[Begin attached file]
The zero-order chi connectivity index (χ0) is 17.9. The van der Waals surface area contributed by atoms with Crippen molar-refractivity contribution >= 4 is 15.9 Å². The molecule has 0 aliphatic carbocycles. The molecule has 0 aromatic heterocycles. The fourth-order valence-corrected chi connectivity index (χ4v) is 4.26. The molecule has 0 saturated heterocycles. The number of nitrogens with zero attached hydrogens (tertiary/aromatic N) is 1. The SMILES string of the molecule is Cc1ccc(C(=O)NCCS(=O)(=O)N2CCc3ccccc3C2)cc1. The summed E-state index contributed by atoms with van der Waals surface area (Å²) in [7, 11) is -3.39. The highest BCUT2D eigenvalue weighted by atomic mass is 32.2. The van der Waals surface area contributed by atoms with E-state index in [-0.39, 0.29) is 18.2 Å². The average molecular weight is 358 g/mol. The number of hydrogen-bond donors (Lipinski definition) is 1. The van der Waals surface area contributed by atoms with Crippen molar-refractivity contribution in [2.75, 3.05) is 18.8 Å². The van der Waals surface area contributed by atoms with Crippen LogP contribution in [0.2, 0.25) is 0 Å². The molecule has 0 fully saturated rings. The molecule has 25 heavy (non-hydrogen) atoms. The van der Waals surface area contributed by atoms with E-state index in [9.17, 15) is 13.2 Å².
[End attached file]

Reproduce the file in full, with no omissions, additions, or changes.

The zero-order chi connectivity index (χ0) is 17.9. The van der Waals surface area contributed by atoms with Crippen molar-refractivity contribution >= 4 is 15.9 Å². The molecule has 0 aliphatic carbocycles. The molecule has 0 aromatic heterocycles. The fourth-order valence-corrected chi connectivity index (χ4v) is 4.26. The molecule has 0 saturated heterocycles. The number of nitrogens with zero attached hydrogens (tertiary/aromatic N) is 1. The SMILES string of the molecule is Cc1ccc(C(=O)NCCS(=O)(=O)N2CCc3ccccc3C2)cc1. The summed E-state index contributed by atoms with van der Waals surface area (Å²) in [7, 11) is -3.39. The highest BCUT2D eigenvalue weighted by atomic mass is 32.2. The van der Waals surface area contributed by atoms with E-state index in [-0.39, 0.29) is 18.2 Å². The average molecular weight is 358 g/mol. The number of hydrogen-bond donors (Lipinski definition) is 1. The van der Waals surface area contributed by atoms with Crippen molar-refractivity contribution in [2.75, 3.05) is 18.8 Å². The van der Waals surface area contributed by atoms with Crippen LogP contribution in [0.2, 0.25) is 0 Å². The molecule has 0 fully saturated rings. The molecule has 25 heavy (non-hydrogen) atoms. The van der Waals surface area contributed by atoms with E-state index in [9.17, 15) is 13.2 Å².